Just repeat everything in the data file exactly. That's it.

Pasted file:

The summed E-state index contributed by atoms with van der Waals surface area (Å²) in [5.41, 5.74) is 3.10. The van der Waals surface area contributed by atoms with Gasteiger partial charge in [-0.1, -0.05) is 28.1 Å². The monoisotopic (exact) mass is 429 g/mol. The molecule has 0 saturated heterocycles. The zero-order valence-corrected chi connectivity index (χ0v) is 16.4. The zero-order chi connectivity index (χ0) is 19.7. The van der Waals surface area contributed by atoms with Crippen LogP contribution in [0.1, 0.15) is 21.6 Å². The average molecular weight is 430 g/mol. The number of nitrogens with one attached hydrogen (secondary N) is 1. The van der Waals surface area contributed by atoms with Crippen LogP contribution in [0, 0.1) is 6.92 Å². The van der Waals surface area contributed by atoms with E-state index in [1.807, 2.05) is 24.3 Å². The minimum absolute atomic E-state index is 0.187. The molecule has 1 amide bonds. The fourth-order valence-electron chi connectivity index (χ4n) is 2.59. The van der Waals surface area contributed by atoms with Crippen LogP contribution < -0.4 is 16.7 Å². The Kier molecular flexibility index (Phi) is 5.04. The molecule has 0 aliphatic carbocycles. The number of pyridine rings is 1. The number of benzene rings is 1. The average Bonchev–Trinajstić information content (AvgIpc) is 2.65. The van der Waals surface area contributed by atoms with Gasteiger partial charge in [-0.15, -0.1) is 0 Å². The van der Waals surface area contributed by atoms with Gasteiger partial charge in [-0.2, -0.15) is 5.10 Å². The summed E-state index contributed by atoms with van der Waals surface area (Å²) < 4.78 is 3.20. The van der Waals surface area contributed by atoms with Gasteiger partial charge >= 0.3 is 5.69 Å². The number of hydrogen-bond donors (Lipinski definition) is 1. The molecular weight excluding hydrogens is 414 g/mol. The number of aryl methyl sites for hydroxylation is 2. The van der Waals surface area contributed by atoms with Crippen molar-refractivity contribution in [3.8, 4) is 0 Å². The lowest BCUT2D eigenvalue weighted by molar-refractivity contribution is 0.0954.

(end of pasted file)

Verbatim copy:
The summed E-state index contributed by atoms with van der Waals surface area (Å²) in [5.41, 5.74) is 3.10. The van der Waals surface area contributed by atoms with Gasteiger partial charge in [-0.1, -0.05) is 28.1 Å². The monoisotopic (exact) mass is 429 g/mol. The molecule has 0 saturated heterocycles. The zero-order valence-corrected chi connectivity index (χ0v) is 16.4. The zero-order chi connectivity index (χ0) is 19.7. The van der Waals surface area contributed by atoms with Crippen LogP contribution in [0.1, 0.15) is 21.6 Å². The average molecular weight is 430 g/mol. The number of nitrogens with one attached hydrogen (secondary N) is 1. The van der Waals surface area contributed by atoms with Crippen LogP contribution in [0, 0.1) is 6.92 Å². The van der Waals surface area contributed by atoms with E-state index in [1.807, 2.05) is 24.3 Å². The minimum absolute atomic E-state index is 0.187. The molecule has 1 amide bonds. The fourth-order valence-electron chi connectivity index (χ4n) is 2.59. The van der Waals surface area contributed by atoms with Crippen LogP contribution < -0.4 is 16.7 Å². The Kier molecular flexibility index (Phi) is 5.04. The molecule has 0 aliphatic carbocycles. The number of pyridine rings is 1. The number of benzene rings is 1. The average Bonchev–Trinajstić information content (AvgIpc) is 2.65. The van der Waals surface area contributed by atoms with Gasteiger partial charge in [-0.15, -0.1) is 0 Å². The van der Waals surface area contributed by atoms with Gasteiger partial charge in [-0.2, -0.15) is 5.10 Å². The summed E-state index contributed by atoms with van der Waals surface area (Å²) < 4.78 is 3.20. The van der Waals surface area contributed by atoms with Gasteiger partial charge >= 0.3 is 5.69 Å². The number of hydrogen-bond donors (Lipinski definition) is 1. The molecular weight excluding hydrogens is 414 g/mol. The number of aryl methyl sites for hydroxylation is 2. The van der Waals surface area contributed by atoms with Crippen molar-refractivity contribution in [3.8, 4) is 0 Å². The lowest BCUT2D eigenvalue weighted by molar-refractivity contribution is 0.0954.